November 5, 2009 Jann Klose and Dan Mills

Jann Klose and Dan Mills came to Acoustic Long Island for the end of the fall concert series. Jann Klose, who now hails from the Bronx, must practice his set while the elevated train is passing overheard. The louder he screamed, the less I heard. It was only in his final number that he suddenly turned lyrical and showed some self-control reigning in a voice in need of de-amplification.

Dan Mills, on the other hand, was a pleasant surprise. He had a winning smile and a winning style that immediately endeared him to the audience. His first three solo songs were his strongest and he used them to connect to the audience. His three bandmates joined him for the rest of the show with a chemistry and affection that was palpable. While they deferred to Dan Mills as songwriter, lyricist, lead guitarists and singer, their own artistry only added to his genuineness and heartfelt sincerity. There was something almost preternaturally clean and decent about all of them. They’d be fun to spend the day with and a reason to join “Mommy and Me.”

October 8, 2009 Princess Peapod and David Ray

Princess Peapod and David Ray came to Deepwells on the fourth anniversary of Acoustic Long Island. Princess Peapod, the singing husband and wife duo, Michele Frimmer and Dave Cook, performed an upbeat ethereal brand of folk music that was at times new age, always optimistic, sometimes nostalgic, but always grounded in the celebratory roots of folk music. Princess Peapod, who danced and cavorted around the stage, sang with the purity of one who is channeling the goodness of life. Prince Henpecked offered subtle harmonies as he riffed on his guitar in various finger picking styles and rhythms that added texture and fullness to their goodness and life homespun music.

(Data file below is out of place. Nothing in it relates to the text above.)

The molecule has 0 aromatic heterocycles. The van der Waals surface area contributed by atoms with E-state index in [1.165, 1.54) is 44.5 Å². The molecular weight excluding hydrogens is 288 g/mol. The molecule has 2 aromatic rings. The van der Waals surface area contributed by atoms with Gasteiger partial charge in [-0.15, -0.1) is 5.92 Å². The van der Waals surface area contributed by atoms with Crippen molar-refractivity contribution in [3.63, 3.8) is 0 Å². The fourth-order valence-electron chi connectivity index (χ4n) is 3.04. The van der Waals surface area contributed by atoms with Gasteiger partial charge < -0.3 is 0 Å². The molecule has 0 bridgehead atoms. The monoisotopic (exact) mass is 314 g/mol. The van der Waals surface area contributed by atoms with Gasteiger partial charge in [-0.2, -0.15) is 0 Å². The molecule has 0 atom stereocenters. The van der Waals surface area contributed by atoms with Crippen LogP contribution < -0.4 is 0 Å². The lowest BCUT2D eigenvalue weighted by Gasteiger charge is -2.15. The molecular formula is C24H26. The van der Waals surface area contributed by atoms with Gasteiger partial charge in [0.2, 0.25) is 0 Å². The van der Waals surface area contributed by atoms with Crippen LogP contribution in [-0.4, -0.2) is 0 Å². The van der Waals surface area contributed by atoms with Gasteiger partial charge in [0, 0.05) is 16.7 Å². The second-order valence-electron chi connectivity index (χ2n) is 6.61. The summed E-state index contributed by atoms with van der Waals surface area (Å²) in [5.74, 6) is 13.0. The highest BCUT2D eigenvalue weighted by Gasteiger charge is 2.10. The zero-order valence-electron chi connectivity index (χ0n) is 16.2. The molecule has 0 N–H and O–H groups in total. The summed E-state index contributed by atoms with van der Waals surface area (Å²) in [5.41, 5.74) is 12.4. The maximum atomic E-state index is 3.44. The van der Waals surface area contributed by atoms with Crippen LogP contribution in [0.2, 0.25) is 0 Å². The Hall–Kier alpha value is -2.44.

David Ray captured the down and dirty, often gritty side of life in a performance that was often electrifying as he turned his guitar into a complex rhythm machine with his dynamic finger picking magic. His songs, fraught with double entendres, word plays, complex imagery and brash humor, focused on the women of the night who just like his music are both frightening and alluring. His voice, that was a blend of Tom Waits and Toby Walker, was bold and unabashed in his portrayals of the seedy side of life where nothing is clear, everything is tentative and people are living on the edge. Oh yeah. No wonder the audience cheered and jumped to their feet. The night was musical journey between heaven and hell. And the audience chose hell and “Just a little dynamite.”

September 10, 2009 Lara Herscovitch and Reed Waddle

Lara Herscovitch and Reed Waddle came to Deepwells for the kick off of Acoustic Long Island’s fall and winter series. Lara Herscovitch had a beautiful voice. She opened and ended her set with a powerful and stirring number that went through a range of emotions, the final number masterfully incorporating The Star Spangled Banner into the fabric of the song. Her songs demonstrated her strong commitment to social causes. They were at times personal, and sometimes funny, such as the Blah, Blah, Blah song—a mock love song. While the majority of her compositions did not hold up to the promise contained in her first number, she shows strong promise as an artist.